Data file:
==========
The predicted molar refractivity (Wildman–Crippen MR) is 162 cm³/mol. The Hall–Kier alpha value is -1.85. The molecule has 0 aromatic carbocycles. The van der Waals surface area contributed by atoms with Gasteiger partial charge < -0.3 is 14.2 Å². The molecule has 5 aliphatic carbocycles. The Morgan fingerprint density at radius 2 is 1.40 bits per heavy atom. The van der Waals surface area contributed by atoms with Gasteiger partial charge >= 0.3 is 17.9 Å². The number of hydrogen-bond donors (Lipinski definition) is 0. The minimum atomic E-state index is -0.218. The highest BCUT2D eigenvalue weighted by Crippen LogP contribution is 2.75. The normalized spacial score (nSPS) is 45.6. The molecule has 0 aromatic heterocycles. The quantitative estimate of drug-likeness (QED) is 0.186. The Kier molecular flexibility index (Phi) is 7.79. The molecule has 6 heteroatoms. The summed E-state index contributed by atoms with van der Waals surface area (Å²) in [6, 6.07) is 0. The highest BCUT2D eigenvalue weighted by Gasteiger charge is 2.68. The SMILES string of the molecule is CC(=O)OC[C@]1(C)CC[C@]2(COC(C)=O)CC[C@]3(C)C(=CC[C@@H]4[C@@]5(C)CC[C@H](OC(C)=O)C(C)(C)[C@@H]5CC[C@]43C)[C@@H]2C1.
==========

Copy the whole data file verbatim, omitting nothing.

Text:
The predicted molar refractivity (Wildman–Crippen MR) is 162 cm³/mol. The Hall–Kier alpha value is -1.85. The molecule has 0 aromatic carbocycles. The van der Waals surface area contributed by atoms with Gasteiger partial charge < -0.3 is 14.2 Å². The molecule has 5 aliphatic carbocycles. The Morgan fingerprint density at radius 2 is 1.40 bits per heavy atom. The van der Waals surface area contributed by atoms with Gasteiger partial charge >= 0.3 is 17.9 Å². The number of hydrogen-bond donors (Lipinski definition) is 0. The minimum atomic E-state index is -0.218. The highest BCUT2D eigenvalue weighted by Crippen LogP contribution is 2.75. The normalized spacial score (nSPS) is 45.6. The molecule has 0 aromatic heterocycles. The quantitative estimate of drug-likeness (QED) is 0.186. The Kier molecular flexibility index (Phi) is 7.79. The molecule has 6 heteroatoms. The summed E-state index contributed by atoms with van der Waals surface area (Å²) in [6, 6.07) is 0. The highest BCUT2D eigenvalue weighted by Gasteiger charge is 2.68. The SMILES string of the molecule is CC(=O)OC[C@]1(C)CC[C@]2(COC(C)=O)CC[C@]3(C)C(=CC[C@@H]4[C@@]5(C)CC[C@H](OC(C)=O)C(C)(C)[C@@H]5CC[C@]43C)[C@@H]2C1.